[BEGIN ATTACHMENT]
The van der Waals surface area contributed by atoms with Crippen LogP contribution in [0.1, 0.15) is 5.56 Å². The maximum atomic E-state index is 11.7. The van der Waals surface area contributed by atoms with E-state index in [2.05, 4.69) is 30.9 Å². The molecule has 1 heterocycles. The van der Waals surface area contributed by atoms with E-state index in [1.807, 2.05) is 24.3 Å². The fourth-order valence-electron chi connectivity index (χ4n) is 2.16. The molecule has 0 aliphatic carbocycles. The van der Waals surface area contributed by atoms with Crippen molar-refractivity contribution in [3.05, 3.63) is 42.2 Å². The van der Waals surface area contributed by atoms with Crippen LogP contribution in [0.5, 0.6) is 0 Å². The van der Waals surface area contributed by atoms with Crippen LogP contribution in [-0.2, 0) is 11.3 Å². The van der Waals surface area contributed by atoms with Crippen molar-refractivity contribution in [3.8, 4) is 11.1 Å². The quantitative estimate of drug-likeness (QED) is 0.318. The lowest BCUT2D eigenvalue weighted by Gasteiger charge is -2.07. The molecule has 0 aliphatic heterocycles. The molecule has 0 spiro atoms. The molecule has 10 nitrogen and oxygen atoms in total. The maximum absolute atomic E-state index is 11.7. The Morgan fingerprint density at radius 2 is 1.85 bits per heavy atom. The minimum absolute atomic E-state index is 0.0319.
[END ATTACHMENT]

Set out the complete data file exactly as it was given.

The van der Waals surface area contributed by atoms with Crippen LogP contribution in [0.1, 0.15) is 5.56 Å². The maximum atomic E-state index is 11.7. The van der Waals surface area contributed by atoms with E-state index in [2.05, 4.69) is 30.9 Å². The molecule has 1 heterocycles. The van der Waals surface area contributed by atoms with E-state index in [1.807, 2.05) is 24.3 Å². The fourth-order valence-electron chi connectivity index (χ4n) is 2.16. The molecule has 0 aliphatic carbocycles. The van der Waals surface area contributed by atoms with Crippen molar-refractivity contribution in [3.05, 3.63) is 42.2 Å². The van der Waals surface area contributed by atoms with Crippen LogP contribution in [0.5, 0.6) is 0 Å². The van der Waals surface area contributed by atoms with Crippen LogP contribution in [-0.2, 0) is 11.3 Å². The van der Waals surface area contributed by atoms with Crippen molar-refractivity contribution in [3.8, 4) is 11.1 Å². The quantitative estimate of drug-likeness (QED) is 0.318. The lowest BCUT2D eigenvalue weighted by Gasteiger charge is -2.07. The molecule has 0 aliphatic heterocycles. The molecule has 0 spiro atoms. The molecule has 10 nitrogen and oxygen atoms in total. The maximum absolute atomic E-state index is 11.7. The Morgan fingerprint density at radius 2 is 1.85 bits per heavy atom. The minimum absolute atomic E-state index is 0.0319.